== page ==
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Spring 1996

The Lost Evening

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August Kleinzahler
Leaving Las Vegas,
directed by Mike Figgis, 1995.

Since it was Christmas Eve, I thought it might be the appropriate time to go see a movie about a writer who endeavors to drink himself to death. I'd read a couple of good reviews of Leaving Las Vegas and I have always had a soft spot in my heart for drunks, or at least a certain kind of drunk. Most poets do. I phoned my friend Windrow who makes furniture in the lower Haight and invited him along. Windrow has been known to enjoy a drink now and then and he's also a renowned noir novelist-in France, that is. He's got five novels with the prestigious Rivage/Noir House, titles like Les Damnes Ne Meurent Jamais, Le Demon Dans Ma Tête, Injection Mortelle, that sort of thing. He had a couple of books with Barry Gifford's old Black Lizard series but it's in France he has his following. Not to mention a small following in his neighborhood: Windrow is nothing if not gregarious and has always been a soft touch for most anyone reasonably civil who needs a fiver to tide him or her over. Which is why Windrow is often broke himself; that and phone calls to his wife, who is acting in Rome just lately.

Windrow liked the set-up and needed no arm-twisting. The plan was to walk across the town to the Lumiere and see what the streets were like. We had a couple of pops of holiday cheer at his apartment above the shop to get in the mood and were chatting about matters noir. He shares the same French publisher with the late English writer Derek Raymond, a favorite. Windrow was saying that his posthumous book, Not Till the Red Fog Rises, was having a difficult time finding a publisher here in the States. But then, even David Goodis is out of print over here, and when I went looking for a Ross MacDonald title at Borders the other day there wasn't one to be found. No writer is quite so wonderfully bleak in this genre as Raymond, who succeeded in drinking himself to death not too long ago. Windrow had a drink or two with him in Paris not long before the end and the two hit it off. It takes quite a while to drink oneself to death, I reckon, so I was eager to see how the Nicolas Cage character managed it in four weeks.

It was a fine afternoon, cool and sunny. The Forty-Niners had just lost a nasty little affair to Atlanta. Not too many folks on Market, the usual mix, homeless with shopping carts, people in costume, a couple of kids, maybe from Salinas, looking for something or other and evidently not finding it. I'm told Market was a grand street once, before the war. That's tough to believe, especially along the stretch from Laguna to Taylor, which these days feels more like Heartbreak Corridor. In any case, Windrow and I found ourselves running late so wound up having to jump on a 42 bus up Van Ness. Windrow confessed that he hadn't been on a bus in several years and was excited, it seemed. The young woman sitting in front of us looked nervous, possibly made so by Windrow's volubility. One guesses sometimes at what's going through the minds of people on public conveyances by the expressions of their faces. And one guesses nearly always wrong.

When the soundtrack is as loud and slick and rotten as it is on Leaving Las Vegas you know you're in for a long two hours. Jane Campion's The Piano was like that. When you were hit with that New Age Muzak at its beginning you knew the director had no taste. The Piano was an insufferably arty, ponderous, and pretentious film, but it wouldn't have been quite so unendurable if Liszt, say, were being played on the piano instead of Michael Nyman. Mike Figgis, who directed Leaving Las Vegas, is responsible for the soundtrack, on which he also plays trumpet. I believe he had a hand in the script as well. In fact, it could only have been Figgis. The soundtrack consists for the most part of someone called Sting butchering old torch songs, beautiful songs like "My One and Only Love." (Listen to Johnny Hartman sing it with Coltrane behind him sometime.) There is, however, during one among countless anguished moments in the film, a noise that I can only describe as a Tyrolean yodeller in the midst of a colonoscopy. That was very good, and there was another moment when the protagonists were outside of Vegas at a desert hotel and a coyote comes in hard on the heels of one of Sting's gold lamé interpretations, much as a hound bays in the wake of police and fire sirens. That was good as well.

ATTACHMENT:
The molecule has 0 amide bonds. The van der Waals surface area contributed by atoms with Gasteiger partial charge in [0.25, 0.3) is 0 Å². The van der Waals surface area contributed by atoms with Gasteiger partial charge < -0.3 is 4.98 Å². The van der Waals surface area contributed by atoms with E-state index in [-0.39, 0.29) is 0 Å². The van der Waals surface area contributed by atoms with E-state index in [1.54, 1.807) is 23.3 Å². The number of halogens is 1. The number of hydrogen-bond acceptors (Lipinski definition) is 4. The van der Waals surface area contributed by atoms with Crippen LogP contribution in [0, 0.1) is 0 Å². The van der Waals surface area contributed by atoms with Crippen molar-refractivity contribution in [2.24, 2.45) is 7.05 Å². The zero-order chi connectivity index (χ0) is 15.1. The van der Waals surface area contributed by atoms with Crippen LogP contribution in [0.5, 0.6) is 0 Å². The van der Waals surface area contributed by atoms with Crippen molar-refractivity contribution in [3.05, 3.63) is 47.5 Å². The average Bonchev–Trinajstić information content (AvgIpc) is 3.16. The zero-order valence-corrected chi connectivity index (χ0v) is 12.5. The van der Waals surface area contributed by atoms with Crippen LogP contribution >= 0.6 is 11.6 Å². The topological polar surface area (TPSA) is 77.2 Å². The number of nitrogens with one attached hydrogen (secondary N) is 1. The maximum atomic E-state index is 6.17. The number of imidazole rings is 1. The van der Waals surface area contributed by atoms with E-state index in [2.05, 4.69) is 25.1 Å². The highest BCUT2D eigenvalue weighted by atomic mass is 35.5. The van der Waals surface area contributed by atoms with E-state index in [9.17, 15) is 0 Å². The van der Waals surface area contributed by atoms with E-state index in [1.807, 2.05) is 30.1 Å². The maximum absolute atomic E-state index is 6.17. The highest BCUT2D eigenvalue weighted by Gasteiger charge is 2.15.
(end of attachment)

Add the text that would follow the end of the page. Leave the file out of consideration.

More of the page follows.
Here's the set-up: A Hollywood writer (?), Nicolas Cage, has an industrial-strength drinking problem and talks very loudly in airports and bars about women's genitalia and how he would like to pour liquor on these genitalia and so on, making an enormous nuisance of himself. His boss at the movie studio evidently finds out about this and decides to let him go, whereupon Cage packs his belongings into fifteen garbage bags and leaves them out front of his LA stucco bungalow for the garbagemen and heads off into the desert with thirty bottles of hooch. There's a nice shot of the mountains.

The silliest aspect of this intensely silly movie is the drinking. The Cage character goes through bottles of vodka, tequila, bourbon like a 285-pound offensive lineman from Florida State drinking Gatorade. I enjoy bars, and San Francisco has quite a few good ones, and I've had ringside seats more than once at the spectacle of someone destroying himself with alcohol. I have no idea what Figgis has Cage doing. By my estimate his character is consuming about three gallons of hard liquor per day before he turns to beer and then back to tequila, stingers, screwdrivers, Bloody Marys. He does allude to vomiting at one point and, in fact, does retch rather daintily into a basin near the end of the movie. But otherwise, though he slurs his speech and lists to port or starboard now and then, he manages to drive, be almost witty, inquire after women's genitalia, and generally take care of business, or not take care of business, as it were. The heroic bout of drinking which allegedly finished off Dylan Thomas at the White Horse Tavern wouldn't have even gotten our Hollywood writer friend past the morning shakes.

But no matter, back to the plot. Upon arriving in Las Vegas and booking into The Whole Year Inn, which is transformed by his blitzkrieged vision into The Hole You're In, he drinks several gallons of scotch, vodka, and tequila and decides to have a leisurely drive around town. At a stoplight he runs into a pretty young hooker played by Elisabeth Shue and inquires of her genitalia. They drive back to his place and it turns out after all those inquiries about private parts that what he really wants to do is cuddle. The Shue character falls in love with him straightaway, no doubt because cuddling sounds pretty good after the day she's already had. She invites him to move in with her. Most of the dialogue from this point on consists of Shue asking Cage, "Are you all right?" (No, silly, he's not all right; he's pissed as a newt, to use an Australian expression.)